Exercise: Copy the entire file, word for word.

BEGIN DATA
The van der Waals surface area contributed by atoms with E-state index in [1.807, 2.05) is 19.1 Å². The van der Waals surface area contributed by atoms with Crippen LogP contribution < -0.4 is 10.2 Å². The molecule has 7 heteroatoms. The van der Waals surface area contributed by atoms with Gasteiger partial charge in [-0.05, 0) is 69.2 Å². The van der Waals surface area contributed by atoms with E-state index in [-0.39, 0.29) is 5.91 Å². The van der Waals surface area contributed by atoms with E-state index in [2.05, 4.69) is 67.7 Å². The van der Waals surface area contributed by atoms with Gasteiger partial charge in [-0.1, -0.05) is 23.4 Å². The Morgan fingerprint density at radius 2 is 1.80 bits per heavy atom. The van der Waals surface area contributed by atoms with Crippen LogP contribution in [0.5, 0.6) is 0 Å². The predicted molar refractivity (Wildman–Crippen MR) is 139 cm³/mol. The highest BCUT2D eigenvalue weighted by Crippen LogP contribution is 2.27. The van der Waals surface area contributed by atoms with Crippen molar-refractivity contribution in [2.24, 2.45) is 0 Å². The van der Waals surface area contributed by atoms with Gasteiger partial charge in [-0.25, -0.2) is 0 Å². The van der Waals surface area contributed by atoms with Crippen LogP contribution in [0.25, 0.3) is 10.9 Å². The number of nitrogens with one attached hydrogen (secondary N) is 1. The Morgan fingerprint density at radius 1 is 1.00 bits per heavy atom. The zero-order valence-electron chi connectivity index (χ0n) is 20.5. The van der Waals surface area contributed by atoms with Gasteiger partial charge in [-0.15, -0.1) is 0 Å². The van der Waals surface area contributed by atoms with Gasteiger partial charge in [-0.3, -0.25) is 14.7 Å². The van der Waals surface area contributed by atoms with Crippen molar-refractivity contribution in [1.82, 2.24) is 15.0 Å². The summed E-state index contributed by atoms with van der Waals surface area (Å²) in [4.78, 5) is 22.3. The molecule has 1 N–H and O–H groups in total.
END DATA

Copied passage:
The van der Waals surface area contributed by atoms with E-state index in [1.807, 2.05) is 19.1 Å². The van der Waals surface area contributed by atoms with Crippen LogP contribution < -0.4 is 10.2 Å². The molecule has 7 heteroatoms. The van der Waals surface area contributed by atoms with Gasteiger partial charge in [-0.05, 0) is 69.2 Å². The van der Waals surface area contributed by atoms with E-state index in [-0.39, 0.29) is 5.91 Å². The van der Waals surface area contributed by atoms with E-state index in [2.05, 4.69) is 67.7 Å². The van der Waals surface area contributed by atoms with Gasteiger partial charge in [-0.1, -0.05) is 23.4 Å². The Morgan fingerprint density at radius 2 is 1.80 bits per heavy atom. The van der Waals surface area contributed by atoms with Crippen LogP contribution in [0.5, 0.6) is 0 Å². The predicted molar refractivity (Wildman–Crippen MR) is 139 cm³/mol. The highest BCUT2D eigenvalue weighted by Crippen LogP contribution is 2.27. The van der Waals surface area contributed by atoms with Crippen molar-refractivity contribution in [2.24, 2.45) is 0 Å². The van der Waals surface area contributed by atoms with Gasteiger partial charge in [-0.25, -0.2) is 0 Å². The van der Waals surface area contributed by atoms with Crippen LogP contribution in [0.25, 0.3) is 10.9 Å². The number of nitrogens with one attached hydrogen (secondary N) is 1. The Morgan fingerprint density at radius 1 is 1.00 bits per heavy atom. The zero-order valence-electron chi connectivity index (χ0n) is 20.5. The van der Waals surface area contributed by atoms with Gasteiger partial charge in [-0.15, -0.1) is 0 Å². The van der Waals surface area contributed by atoms with Gasteiger partial charge in [-0.3, -0.25) is 14.7 Å². The van der Waals surface area contributed by atoms with Crippen molar-refractivity contribution in [1.82, 2.24) is 15.0 Å². The summed E-state index contributed by atoms with van der Waals surface area (Å²) in [4.78, 5) is 22.3. The molecule has 1 N–H and O–H groups in total.